For the first time in weeks, there is positive coronavirus data coming out of Tennessee, even as the number of cases in Scott County increases.
The TN Dept. of Health reported no additional cases of coronavirus in Scott County on Monday. The local community remains at 17 total cases of the virus, three of which are active. All three were reported on Friday. But Scott County Mayor Jeff Tibbals said Monday that he expects multiple new cases to be reported by the Dept. of Health by Tuesday. No information about the new cases — which were apparently not reported to the state health department in time to be included in Monday’s report — was immediately available.
Meanwhile, the Dept. of Health did report 728 new cases in Tennessee on Monday. That’s the fewest number of new cases in a single 24-hour period since June 22.
But that’s not the positive data. In fact, the relatively low number of new cases on Monday is likely due to reduced testing over the 4th of July holiday weekend. The Dept. of Health reported a relatively low number of new test results on Monday — 8,441 of them — and the percentage of those tests returning positive was 8.6%, above the norm.
The positive data is that new hospitalizations are down for a third consecutive day. The Dept. of Health reported 26 new hospitalizations on Monday, after reporting 11 on Sunday. Thirty-five new hospitalizations were reported Saturday, after a stretch of nearly two weeks where Tennessee averaged more than 50 new hospitalizations each day.
With the declining number of new hospitalizations, there were 652 current hospitalizations across the state on Sunday — still high, if not quite as high as the 660 hospitalizations on Thursday, which currently stands as the high water mark.
Additionally, there has still not been a surge of new coronavirus-related deaths in Tennessee. Even though the rate of hospitalizations has decreased, the sheer number of new hospitalizations — which appears to be related to the surge of new cases of the virus across the state, and not a worsening of the severity of the virus — lends itself to an expectation of increased deaths. Historically, around 23% of people who have been hospitalized with coronavirus in Tennessee have not survived.
But, so far, that’s not happened. The Dept. of Health reported seven new coronavirus-related deaths on Monday, a number that is in line with what the state has been experiencing for the past several weeks.
It’s too soon to say that a surge in deaths won’t come; there is significant lag time between the diagnoses of serious cases of Covid-19 and deaths. But, for now, Tennessee’s case fatality ratio is in free-fall. As of Monday, 1.3% of the state’s known coronavirus cases are ending in death. As recently as June 1, that number was 1.6%. And, on May 1, it was 1.7%.
Since June 1, the number of the state’s known cases of coronavirus that have ended in death is under 1%. And while that percentage will almost surely rise to some extent, Tennessee has one of the best coronavirus case fatality ratios in the nation.
As for the state’s overall case fatality ratio of 1.3%: if the CDC is accurate in its latest assessment that there may be 10 times as many cases of coronavirus as have been detected, Tennessee’s true death rate may be somewhere around 0.13% — less than with seasonal influenza in an average year.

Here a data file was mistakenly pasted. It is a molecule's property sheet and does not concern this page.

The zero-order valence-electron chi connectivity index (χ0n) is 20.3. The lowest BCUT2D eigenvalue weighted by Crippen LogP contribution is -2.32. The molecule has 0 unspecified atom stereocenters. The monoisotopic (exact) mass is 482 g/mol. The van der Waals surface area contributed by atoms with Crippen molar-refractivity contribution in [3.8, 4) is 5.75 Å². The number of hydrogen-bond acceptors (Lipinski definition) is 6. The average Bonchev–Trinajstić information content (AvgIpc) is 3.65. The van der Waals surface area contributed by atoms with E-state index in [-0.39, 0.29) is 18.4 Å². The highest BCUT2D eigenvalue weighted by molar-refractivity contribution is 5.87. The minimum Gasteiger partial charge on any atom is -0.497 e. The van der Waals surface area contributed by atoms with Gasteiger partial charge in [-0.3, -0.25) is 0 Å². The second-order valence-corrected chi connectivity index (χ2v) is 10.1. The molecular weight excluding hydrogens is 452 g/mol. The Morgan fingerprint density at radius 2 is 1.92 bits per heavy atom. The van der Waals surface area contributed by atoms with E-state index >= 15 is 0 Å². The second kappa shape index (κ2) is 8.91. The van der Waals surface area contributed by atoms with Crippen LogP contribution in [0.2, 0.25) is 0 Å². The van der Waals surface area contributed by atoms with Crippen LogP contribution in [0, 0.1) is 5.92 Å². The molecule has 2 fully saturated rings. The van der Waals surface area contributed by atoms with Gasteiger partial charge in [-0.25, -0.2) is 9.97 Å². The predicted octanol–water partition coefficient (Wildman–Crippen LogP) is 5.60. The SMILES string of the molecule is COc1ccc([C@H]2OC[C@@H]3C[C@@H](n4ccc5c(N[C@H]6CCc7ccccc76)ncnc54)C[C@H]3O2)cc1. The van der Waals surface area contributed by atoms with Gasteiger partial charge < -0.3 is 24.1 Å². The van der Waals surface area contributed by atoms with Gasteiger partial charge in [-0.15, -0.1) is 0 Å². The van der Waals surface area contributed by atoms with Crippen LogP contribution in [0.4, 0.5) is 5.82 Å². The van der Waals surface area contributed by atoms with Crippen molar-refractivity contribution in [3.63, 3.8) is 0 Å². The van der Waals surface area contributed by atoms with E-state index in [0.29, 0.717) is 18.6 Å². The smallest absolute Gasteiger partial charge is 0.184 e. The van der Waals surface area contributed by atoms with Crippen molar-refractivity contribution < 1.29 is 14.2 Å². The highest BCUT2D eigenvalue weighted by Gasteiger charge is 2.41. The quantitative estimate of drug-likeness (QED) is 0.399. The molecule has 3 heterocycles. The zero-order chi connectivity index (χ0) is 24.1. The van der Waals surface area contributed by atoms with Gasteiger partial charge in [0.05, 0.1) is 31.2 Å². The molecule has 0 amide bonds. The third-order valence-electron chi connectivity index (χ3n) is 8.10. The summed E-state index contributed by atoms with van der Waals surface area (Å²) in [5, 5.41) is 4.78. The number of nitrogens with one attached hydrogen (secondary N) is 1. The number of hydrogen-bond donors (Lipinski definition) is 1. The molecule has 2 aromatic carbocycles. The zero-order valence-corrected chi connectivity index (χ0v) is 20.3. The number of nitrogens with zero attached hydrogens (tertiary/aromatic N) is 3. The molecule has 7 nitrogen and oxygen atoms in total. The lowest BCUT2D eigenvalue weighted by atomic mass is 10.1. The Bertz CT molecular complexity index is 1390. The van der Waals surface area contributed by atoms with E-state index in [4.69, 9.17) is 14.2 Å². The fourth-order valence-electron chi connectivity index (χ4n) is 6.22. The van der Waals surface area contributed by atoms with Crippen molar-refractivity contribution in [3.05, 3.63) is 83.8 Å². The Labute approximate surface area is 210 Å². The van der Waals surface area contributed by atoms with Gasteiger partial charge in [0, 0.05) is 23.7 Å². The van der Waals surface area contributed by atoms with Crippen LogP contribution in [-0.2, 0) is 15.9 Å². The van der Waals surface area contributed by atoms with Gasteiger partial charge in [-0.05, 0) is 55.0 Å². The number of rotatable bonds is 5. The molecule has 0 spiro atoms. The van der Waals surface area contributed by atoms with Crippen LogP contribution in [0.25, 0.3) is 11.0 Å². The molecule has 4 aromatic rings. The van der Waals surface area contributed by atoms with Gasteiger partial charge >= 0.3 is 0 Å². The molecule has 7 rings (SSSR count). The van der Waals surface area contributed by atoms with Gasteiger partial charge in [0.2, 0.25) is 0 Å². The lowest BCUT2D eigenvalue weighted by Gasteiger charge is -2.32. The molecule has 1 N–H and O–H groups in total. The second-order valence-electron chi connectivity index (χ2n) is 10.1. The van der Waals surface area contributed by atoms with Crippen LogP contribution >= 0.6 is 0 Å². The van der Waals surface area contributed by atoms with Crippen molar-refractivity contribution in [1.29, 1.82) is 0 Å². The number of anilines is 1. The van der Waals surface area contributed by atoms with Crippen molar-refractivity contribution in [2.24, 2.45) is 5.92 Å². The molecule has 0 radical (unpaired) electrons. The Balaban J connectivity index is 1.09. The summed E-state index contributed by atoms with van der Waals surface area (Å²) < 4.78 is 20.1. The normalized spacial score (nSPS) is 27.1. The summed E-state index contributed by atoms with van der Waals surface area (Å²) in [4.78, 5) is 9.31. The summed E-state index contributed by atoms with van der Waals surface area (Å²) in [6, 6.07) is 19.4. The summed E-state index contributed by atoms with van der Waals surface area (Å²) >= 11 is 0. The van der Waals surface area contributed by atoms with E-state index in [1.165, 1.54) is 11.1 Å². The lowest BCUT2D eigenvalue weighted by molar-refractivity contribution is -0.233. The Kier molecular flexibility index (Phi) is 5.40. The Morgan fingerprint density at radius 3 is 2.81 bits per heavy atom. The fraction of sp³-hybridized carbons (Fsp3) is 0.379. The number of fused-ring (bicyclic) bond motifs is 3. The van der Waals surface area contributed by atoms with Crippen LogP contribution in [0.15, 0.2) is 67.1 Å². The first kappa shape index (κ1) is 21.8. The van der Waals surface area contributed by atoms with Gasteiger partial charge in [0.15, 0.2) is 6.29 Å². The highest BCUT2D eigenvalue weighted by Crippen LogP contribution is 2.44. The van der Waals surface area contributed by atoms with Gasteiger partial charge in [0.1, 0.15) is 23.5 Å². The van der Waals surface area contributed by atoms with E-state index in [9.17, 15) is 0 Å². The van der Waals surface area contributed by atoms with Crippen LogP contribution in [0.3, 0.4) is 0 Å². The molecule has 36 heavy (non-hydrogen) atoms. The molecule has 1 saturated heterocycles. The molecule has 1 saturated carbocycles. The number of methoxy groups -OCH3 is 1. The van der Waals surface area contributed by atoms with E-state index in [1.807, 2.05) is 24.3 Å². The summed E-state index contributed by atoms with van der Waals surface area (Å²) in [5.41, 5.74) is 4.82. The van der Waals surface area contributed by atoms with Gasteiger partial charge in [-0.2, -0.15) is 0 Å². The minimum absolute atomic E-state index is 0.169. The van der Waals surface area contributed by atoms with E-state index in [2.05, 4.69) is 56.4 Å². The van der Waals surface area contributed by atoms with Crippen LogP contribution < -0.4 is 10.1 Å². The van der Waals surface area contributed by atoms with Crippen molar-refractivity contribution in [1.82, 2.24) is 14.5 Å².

Meanwhile, here’s where things stood as of Monday in select problem areas across the state:
• Knoxville: The TN Dept. of Health reports 568 active cases of coronavirus, a number that is climbing relentlessly. The Knox County Health Department is reporting 495 active cases, a number that is less than the state’s number, but that still represents a significant increase from Sunday, when there were 425 active cases in Knox County. There are currently 20 people hospitalized in Knoxville with coronavirus, a number that has not changed in the past 24 hours.
• Sevierville: The Dept. of Health reports 368 active cases in Sevier County. That’s up from 355 on Sunday, but the number of new cases of the virus has slowed a bit in East Tennessee’s tourism mecca in recent days.
• Morristown: There were 166 active cases of Covid-19 in Hamblen County on Monday, which is down from 181 on Sunday. Hamblen County had seen explosive growth of the virus for more than a week.
• Maryville: There were 90 active cases in Blount County on Monday, another area that is seeing a surge of new cases. That’s up just one from Sunday, when there were 89 active cases.
• Cleveland: The spread of coronavirus continues in Bradley County, next-door to Chattanooga. There were 351 active cases as of Monday, up from 334 on Sunday.
• Chattanooga: Hamilton County was down to 914 active cases on Monday after there were 943 reported there on Sunday. However, the Hamilton County Health Department reports a higher number than the state — 941 active cases. There were no new deaths reported in Hamilton County in the past 24 hours. The death toll from the virus has been climbing in recent weeks, from 14 to 35 since June 1.
• Cookeville: There were 256 active cases in Putnam County on Monday, down from 267 on Sunday. Next door, in Crossville, the state reported 52 active cases in Cumberland County on Monday.
• Harriman: There were 24 active cases in Roane County on Monday, down from 25 on Sunday. Despite a recent increase in active cases, Roane County has still not reported a death related to coronavirus.
In the local region, there were 63 active cases of the coronavirus in Anderson County, down from 66 on Sunday. Campbell County is up to 16 active cases, while Fentress County remains at eight, Morgan County remains at five, and Pickett County remains at two. There are currently 97 active cases in Scott and neighboring Tennessee counties, down from 99 on Sunday.